It's becoming increasingly and rapidly apparent that if I am to succeed at this single parenting lark there are certain things I really really need, like yesterday, not next week.
Have nothing in your houses that you do not know to be useful or
believe to be beautiful.
Hmmm, should have thought all this through a little better, but then your body will notify you of problems as they arise and not necessarily in advance.
I am lucky enough to already have in my possession an NHS perching stool. Oh it is so very, very ugly and being something of an aesthete I hate the way it clutters up the kitchen with its shiny, clinical blandness. So today I festooned it with ribbons, for the entertainment of one bored cat. It is being used so much more than it was, as in addition to providing a diversion for Ralph I am using it to wash up, sometimes twice a day. Quelle horreur! This is such a pointless waste of limited energy resources. Which is why a countertop dishwasher (hurrah, no bending, plus bargain off ebay) is soon to be plumbed in. But then, I always did hate washing up. And I never got the ironing thing either. As soon as I moved, the board went under the stairs, and there it will stay.
But all of a sudden a grabby stick seems to be my number one object of desire. I positively yearn for one, as do all my muscles. I have physio on Wednesday first to see what the bloody hell is going on with my back, but I can't see them disagreeing that I need something to stop me bending and reaching for things.
So, a grabby stick, a perching stool, everything at counter level if possible (I have ditched the oven since discovering my bargain microwave is also a convection oven AND a grill - oh happy, happy day). Home support twice a week for an hour, and a cleaner every fortnight. And, lest I forget, friends being marvellous.
Then there's the mobility scooter. It's been on the cards for a while and I'm currently battling with the local wheelchair service to get a voucher, providing some money towards it if I'm lucky. The scooter question in general is proving to be something more of a psychological barrier, so the delay is almost welcomed. But is there really any point in gritting one's teeth all the way to the shops or school when one could sail down the road waving at everyone instead?
The house will need a ramp, and it's rented so that will need careful negotiation (as will the ramp. How do you open your front door whilst seated on a scooter halfway up a ramp? If you get off to open the door does it roll back down, or do you turn the thing off and hope? There is no handbrake). And if it is to be parked round the back, the gravel will have to go from the patio as I don't think scooters like gravel. I may be wrong.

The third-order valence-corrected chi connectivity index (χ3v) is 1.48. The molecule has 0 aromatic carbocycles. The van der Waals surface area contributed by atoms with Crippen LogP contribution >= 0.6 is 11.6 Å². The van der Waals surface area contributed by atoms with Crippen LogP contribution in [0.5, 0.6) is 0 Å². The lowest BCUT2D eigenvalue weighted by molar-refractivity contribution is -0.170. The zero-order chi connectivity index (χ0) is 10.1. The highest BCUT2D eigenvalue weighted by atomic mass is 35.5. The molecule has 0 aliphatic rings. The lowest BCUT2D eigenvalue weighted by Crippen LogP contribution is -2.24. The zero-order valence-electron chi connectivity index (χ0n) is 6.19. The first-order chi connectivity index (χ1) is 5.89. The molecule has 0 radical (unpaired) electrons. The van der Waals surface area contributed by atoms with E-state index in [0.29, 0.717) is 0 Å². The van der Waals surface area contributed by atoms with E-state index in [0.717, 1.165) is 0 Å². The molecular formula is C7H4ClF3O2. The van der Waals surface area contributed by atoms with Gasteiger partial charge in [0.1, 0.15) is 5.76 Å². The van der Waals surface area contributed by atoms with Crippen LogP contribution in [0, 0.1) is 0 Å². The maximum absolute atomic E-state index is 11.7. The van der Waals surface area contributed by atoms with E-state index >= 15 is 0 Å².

David and Andrea got me thinking on accessorising accessories. That is, beautifying the ugliness that pervades disability aids. An interesting observation was made that whilst bluetooth headsets are cool, hearing aids are not. And yet they are both worn on the ear to assist hearing. It's just that one is worn ostentatiously, the other often tucked behind the ear, its fleshy, beige tones designed to make it supposedly invisible. If you happen to be white, or a beige tone. It is interesting to note here how disability, or more precisely a perceived deviation from the norm, is viewed by society. Society being the 'in' crowd, the ipod sporting, headset wearing, mobile brandishing mainstream.
Yes, I know crips use all these things too. I think the point was that whilst bluetooth headsets are a cool accessory, a beige hearing aid is not.
I haven't felt very mainstream since becoming ill, as my condition makes ipods, bluetooth headsets and mobiles (or any phones, TVs, stereos, traffic...anything that makes a noise or is bright) painful and nerve-jangling.
My aids are primarily mobility aids, and at times of distressing sensory overload, sense buffers such as noise reducing headphones (can't recommend enough), earplugs and shades.
I had some utterly fabulous shades, very Audrey Hepburn, which were both cool and cunningly disguised as a disability aid for my light sensitive eyes. Get it? Shades...cunningly disguised. Never mind. Anyway, they are lost. So I need some more, and quick, given all the lovely weather we've been having.
The shades are the only item that for my disability needs are instantly 'cool'.
But should this matter? Should we accessorise our aids? Should they be cunningly disguised, whether it be sticking stickers on a hearing aid or festooning a perching stool with ribbons. Oh, go on then, here he is again...
Personally, I see it as ownership. A customised aid becomes your own aid, in your own style. I will see what suggests itself when my grabby stick arrives. The one I'm considering has not only jaws, but also a nifty suction cup. The possibilities are endless. A dinosaur head or shark head, or maybe some weird alien being with jaws and a sucky thing.
Of course, such customising may make the grabby stick utterly useless so it will be very much a case of trying out different ideas. Or maybe I'll like my grabby stick just as it is. Can't quite imagine I will though somehow. When did you last see a grabby stick designed with the words of William Morris in mind?
Just not sure I'll be sticking 'Go Faster' stripes on my mobility scooter, as a friend suggested. Was this to make the whole thing more bearable for me, my son or for the friend? There's customisation, then there's attempts at humour that don't quite seem, well, funny really. Well, not to me anyway, at this moment in time.
Plus my son is fine with it. Better in fact, than I am. He said a while back, "Mum if you need something to save energy and get around quicker, just get one."